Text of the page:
Wisconsin District Court Finds LLC Minority Owners Owe No Common Law Duties to Majority Members
Jeff Storch | 08.20.19
In April 2019, the Wisconsin Supreme Court held in Marx v. Morris that Chapter 183 of the Wisconsin Statutes, governing limited liability companies (the “Act”), did not abrogate common law duties between the members of an LLC. See our articles on Marx here and here. However, the Wisconsin Supreme Court did not define the scope of the applicable common law duties. A U.S. District Court started to define that scope in a July 2019 case.
In Raab v. Wendel, the U.S. District Court for the Eastern District of Wisconsin, in reconsidering its earlier decision issued the month before Marx, held that even after Marx, a majority member of an LLC does not have a common law breach of fiduciary duty claim against a minority member. In other words, minority owners of an LLC do not owe a common law fiduciary duty to LLC majority owners.
In Raab, the court indicated that the Wisconsin Supreme Court concluded that common law breach of fiduciary duty claims are not categorically precluded by Section 183.0402 of the Act. However, the Raab court continued that merely because those claims are not categorically precluded does not mean that such a claim exists in all cases, and the Wisconsin Supreme Court left it to lower courts to sort out whether the facts of any particular case supported a breach of fiduciary duty claim.
The Raab court found that although the court in Marx did not distinguish between minority and majority members, the court’s silence in Marx should not be understood as suggesting minority or majority member status is irrelevant. The Raab court discussed that in determining if a fiduciary relationship exists between parties, “whether a party stands in a position of ‘dependence and inequality’ as to another is relevant.” The court stated that “a party’s status as a minority member obviously would be a relevant fact.”
The court then analogized LLC member claims to corporation shareholder claims, where minority shareholders do not owe fiduciary duties to majority shareholders. The court consequently held that an LLC majority member does not have a common law breach of fiduciary duty claim against an LLC minority member.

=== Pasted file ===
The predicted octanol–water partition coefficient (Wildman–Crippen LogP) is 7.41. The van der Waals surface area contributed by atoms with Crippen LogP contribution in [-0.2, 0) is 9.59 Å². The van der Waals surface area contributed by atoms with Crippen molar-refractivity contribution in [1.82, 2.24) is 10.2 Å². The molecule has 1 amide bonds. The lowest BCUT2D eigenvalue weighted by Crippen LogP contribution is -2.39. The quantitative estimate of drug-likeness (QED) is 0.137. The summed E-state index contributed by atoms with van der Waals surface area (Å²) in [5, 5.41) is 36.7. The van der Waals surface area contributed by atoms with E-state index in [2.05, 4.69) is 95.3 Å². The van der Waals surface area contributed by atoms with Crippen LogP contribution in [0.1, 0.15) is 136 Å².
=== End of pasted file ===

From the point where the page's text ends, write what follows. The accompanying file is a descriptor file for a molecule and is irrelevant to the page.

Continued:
Although as a federal case Raab is not binding on Wisconsin courts, it provides a prediction for how the Wisconsin Supreme Court may rule on this matter in the future. If LLC members want more certainty, they should state in the LLC’s operating agreement what, if any, duties apply to LLC members. While Section 183.0402 of the Act provides default rules (which under Marx include common law fiduciary claims), that section also states that those rules apply only “[u]nless provided in an operating agreement.” So, for example, if members do want minority members to have fiduciary duties to majority members, they can so specify in the operating agreement. In light of Raab¸ those LLCs who want minority members to have fiduciary duties to majority members should consider amending their operating agreements.
DISCLAIMER: The information provided is for general informational purposes only. This post is not updated to account for changes in the law and should not be considered tax or legal advice. This article is not intended to create an attorney-client relationship. You should consult with legal and/or financial advisors for legal and tax advice tailored to your specific circumstances.